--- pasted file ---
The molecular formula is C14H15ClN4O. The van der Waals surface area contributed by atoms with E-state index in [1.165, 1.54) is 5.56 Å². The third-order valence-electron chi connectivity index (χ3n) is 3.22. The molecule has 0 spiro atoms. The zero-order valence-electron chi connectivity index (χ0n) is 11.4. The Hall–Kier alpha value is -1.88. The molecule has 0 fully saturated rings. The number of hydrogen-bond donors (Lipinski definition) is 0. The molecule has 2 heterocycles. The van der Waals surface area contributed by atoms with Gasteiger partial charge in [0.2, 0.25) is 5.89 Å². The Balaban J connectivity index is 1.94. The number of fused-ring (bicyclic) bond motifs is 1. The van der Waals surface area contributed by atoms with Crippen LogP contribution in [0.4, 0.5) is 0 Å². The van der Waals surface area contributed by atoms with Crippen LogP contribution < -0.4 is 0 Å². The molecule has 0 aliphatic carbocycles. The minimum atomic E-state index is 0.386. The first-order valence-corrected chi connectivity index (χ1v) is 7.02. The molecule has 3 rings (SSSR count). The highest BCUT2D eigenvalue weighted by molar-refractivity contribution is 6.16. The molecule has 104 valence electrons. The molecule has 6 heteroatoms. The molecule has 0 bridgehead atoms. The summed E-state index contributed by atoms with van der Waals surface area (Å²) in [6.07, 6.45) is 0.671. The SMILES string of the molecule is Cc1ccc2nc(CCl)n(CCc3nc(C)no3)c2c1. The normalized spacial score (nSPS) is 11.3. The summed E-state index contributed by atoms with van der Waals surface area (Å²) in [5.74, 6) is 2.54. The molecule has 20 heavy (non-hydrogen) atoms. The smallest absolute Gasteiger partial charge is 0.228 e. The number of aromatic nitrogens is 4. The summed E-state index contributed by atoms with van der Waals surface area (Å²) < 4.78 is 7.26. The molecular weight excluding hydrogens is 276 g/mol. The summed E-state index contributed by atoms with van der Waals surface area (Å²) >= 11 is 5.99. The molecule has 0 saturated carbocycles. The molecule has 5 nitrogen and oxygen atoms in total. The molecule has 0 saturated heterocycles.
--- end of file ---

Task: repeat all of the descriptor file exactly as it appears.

The molecular formula is C14H15ClN4O. The van der Waals surface area contributed by atoms with E-state index in [1.165, 1.54) is 5.56 Å². The third-order valence-electron chi connectivity index (χ3n) is 3.22. The molecule has 0 spiro atoms. The zero-order valence-electron chi connectivity index (χ0n) is 11.4. The Hall–Kier alpha value is -1.88. The molecule has 0 fully saturated rings. The number of hydrogen-bond donors (Lipinski definition) is 0. The molecule has 2 heterocycles. The van der Waals surface area contributed by atoms with Gasteiger partial charge in [0.2, 0.25) is 5.89 Å². The Balaban J connectivity index is 1.94. The number of fused-ring (bicyclic) bond motifs is 1. The van der Waals surface area contributed by atoms with Crippen LogP contribution in [0.4, 0.5) is 0 Å². The van der Waals surface area contributed by atoms with Crippen LogP contribution < -0.4 is 0 Å². The molecule has 0 aliphatic carbocycles. The minimum atomic E-state index is 0.386. The first-order valence-corrected chi connectivity index (χ1v) is 7.02. The molecule has 3 rings (SSSR count). The highest BCUT2D eigenvalue weighted by molar-refractivity contribution is 6.16. The molecule has 104 valence electrons. The molecule has 6 heteroatoms. The molecule has 0 bridgehead atoms. The summed E-state index contributed by atoms with van der Waals surface area (Å²) in [6.07, 6.45) is 0.671. The SMILES string of the molecule is Cc1ccc2nc(CCl)n(CCc3nc(C)no3)c2c1. The normalized spacial score (nSPS) is 11.3. The summed E-state index contributed by atoms with van der Waals surface area (Å²) in [5.74, 6) is 2.54. The molecule has 20 heavy (non-hydrogen) atoms. The smallest absolute Gasteiger partial charge is 0.228 e. The number of aromatic nitrogens is 4. The summed E-state index contributed by atoms with van der Waals surface area (Å²) < 4.78 is 7.26. The molecular weight excluding hydrogens is 276 g/mol. The summed E-state index contributed by atoms with van der Waals surface area (Å²) >= 11 is 5.99. The molecule has 0 saturated carbocycles. The molecule has 5 nitrogen and oxygen atoms in total. The molecule has 0 saturated heterocycles.